Wagner v. State

Annotate this Case

243 Ind. 570 (1963)

188 N.E.2d 914


No. 30,146.

Supreme Court of Indiana.

Filed April 1, 1963.

*571 Edward V. Minczeski, of South Bend, for appellant.

*572 Edwin K. Steers, Attorney General, William D. Ruckelshaus, Assistant Attorney General, and Carl E. Van Dorn, Deputy Attorney General, for appellee.


Appellant was charged by affidavit with burglary in the second degree. He was tried by a jury and found guilty as charged. He was sentenced to the Indiana State Prison for a period of not less than two nor more than five years, and was disfranchised for a period of ten years.

Appellant was a resident of Mishawaka, Indiana, in October, 1960. This is a city in northern Indiana adjacent to the city of South Bend. At one time he worked for the Jewel Tea Company of South Bend for a period of five months, but quit two or three months before the alleged burglary. The Jewel Tea Company was a national concern, operating throughout the United States, selling merchandise at retail from house to house. In the metropolitan area of Mishawaka and South Bend it had eleven storerooms which were stocked with groceries, clothing, merchandise, miscellaneous articles, "regular department store type of thing, handle a little bit of everything." One of these stockrooms was located at 2217 West Bertrand Street in South Bend.

On the morning of October 14, 1960, a driver of a company truck, who operated from these premises, discovered that they had been broken into and entered. Certain items were missing and there was much disarray. Later, appellant and two other men were arrested and charged with the crime. The two others, being Ralph Wyatt and John Vermillion, pleaded guilty to the charge. Vermillion had been sentenced and Wyatt was awaiting sentence at the time of trial.

*573 Wyatt's testimony implicated appellant fully. At the trial, as a witness for the State, he related that all three of them got into Vermillion's car, after spending the evening at a tavern, stopped by Vermillion's home to pick up a tire tool, and then drove to the Bertrand Street address. Appellant broke the lock on the door of the stockroom with the tire tool. He and Wyatt went inside and carried out various boxes of merchandise which they put in the car. They drove to an empty house in Mishawaka, next door to appellant's cousin's house, where all three of them transported the boxes into the house. They parted, appellant going to bed in his cousin's house. Later on in the day, Wyatt and appellant, together with Donald Fairchild, buried the merchandise by a creek after wrapping it in tarpaulin.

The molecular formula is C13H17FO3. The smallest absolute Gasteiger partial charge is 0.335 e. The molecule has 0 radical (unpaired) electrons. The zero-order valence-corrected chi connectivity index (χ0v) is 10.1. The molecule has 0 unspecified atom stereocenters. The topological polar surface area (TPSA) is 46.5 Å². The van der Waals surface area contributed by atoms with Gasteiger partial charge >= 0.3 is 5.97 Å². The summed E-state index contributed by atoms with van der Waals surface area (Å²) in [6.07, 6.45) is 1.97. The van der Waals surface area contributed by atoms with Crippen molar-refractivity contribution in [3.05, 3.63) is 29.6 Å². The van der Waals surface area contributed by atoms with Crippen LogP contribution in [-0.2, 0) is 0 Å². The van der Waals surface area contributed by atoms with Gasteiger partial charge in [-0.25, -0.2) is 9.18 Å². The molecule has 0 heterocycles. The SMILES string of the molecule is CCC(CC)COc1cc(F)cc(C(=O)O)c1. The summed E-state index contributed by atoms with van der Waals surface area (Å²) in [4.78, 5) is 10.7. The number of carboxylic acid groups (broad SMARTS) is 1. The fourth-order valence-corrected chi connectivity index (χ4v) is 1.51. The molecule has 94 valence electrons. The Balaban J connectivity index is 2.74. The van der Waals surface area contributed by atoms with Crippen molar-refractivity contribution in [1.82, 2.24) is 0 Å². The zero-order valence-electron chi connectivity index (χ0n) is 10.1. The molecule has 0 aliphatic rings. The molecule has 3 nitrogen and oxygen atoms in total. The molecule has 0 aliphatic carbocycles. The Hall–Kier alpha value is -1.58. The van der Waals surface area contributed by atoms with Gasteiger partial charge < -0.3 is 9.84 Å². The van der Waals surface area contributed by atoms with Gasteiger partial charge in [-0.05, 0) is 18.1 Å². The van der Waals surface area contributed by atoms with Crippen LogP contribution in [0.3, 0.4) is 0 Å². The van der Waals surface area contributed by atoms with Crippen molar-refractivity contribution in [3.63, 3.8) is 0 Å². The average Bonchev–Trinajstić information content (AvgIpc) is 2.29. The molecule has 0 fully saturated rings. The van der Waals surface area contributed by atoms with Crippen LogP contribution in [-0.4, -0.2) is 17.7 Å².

Vermillion testified that the three of them sat around in the tavern and drank beer until it closed. Then they got into his car and let appellant off at his girl friend's house, somewhere in Mishawaka or South Bend. Vermillion admitted that he and Wyatt drove on and took part in the robbery, although Vermillion did not help bury the merchandise. He said that after he had been apprehended and was at the police station, he "probably" signed a statement which implicated appellant in the crime, but that he did not know what it was at the time. He gave a garbled account of signing it while drunk, not wanting to "mess up" his probation. He said if he signed it and implicated appellant, he lied about it. This statement was not introduced in evidence.

Fairchild stated that he helped take the stolen items in his car from the empty house and assisted in burying them. He said they consisted of silverware, blankets and "stuff like that." There were also *574 two pairs of trousers which he kept in his car for himself. He identified two ironing-board covers and a sheet which he said he saw at the creek where they were buried. He had pleaded guilty to receiving stolen goods and was awaiting sentence.

Appellant testified in his own defense, stating that he had been with Vermillion and Wyatt until 2:00 o'clock in the morning of October 14, 1960, but after they left the tavern he became sick and they let him out at his girl's house in Mishawaka. He could not arouse her, so he walked back to a place called the Burger Spot where he met his half-brother. After a fight, he left with some unknown fellows and vaguely remembers being at some people's house near Niles, Michigan. Then he returned to his cousin's home and went to bed. Later in the day he got up and admitted to assisting in burying the stolen boxes. He further testified that he had previously been in a fight with Wyatt at his cousin's house and had "beat the tar out of him." At the time he was on parole for second-degree burglary.

In argument, appellant's first specification of error is that the court erred in overruling his motion for new trial, which is based upon the grounds that the verdict is contrary to law and not sustained by sufficient evidence. As the grounds in this specification were similar, they were grouped together for argument. The contention is that there was no direct evidence in the record as to ownership of the goods allegedly stolen; that there was no clear evidence to indicate the merchandise was in fact the property of the Jewel Tea Company.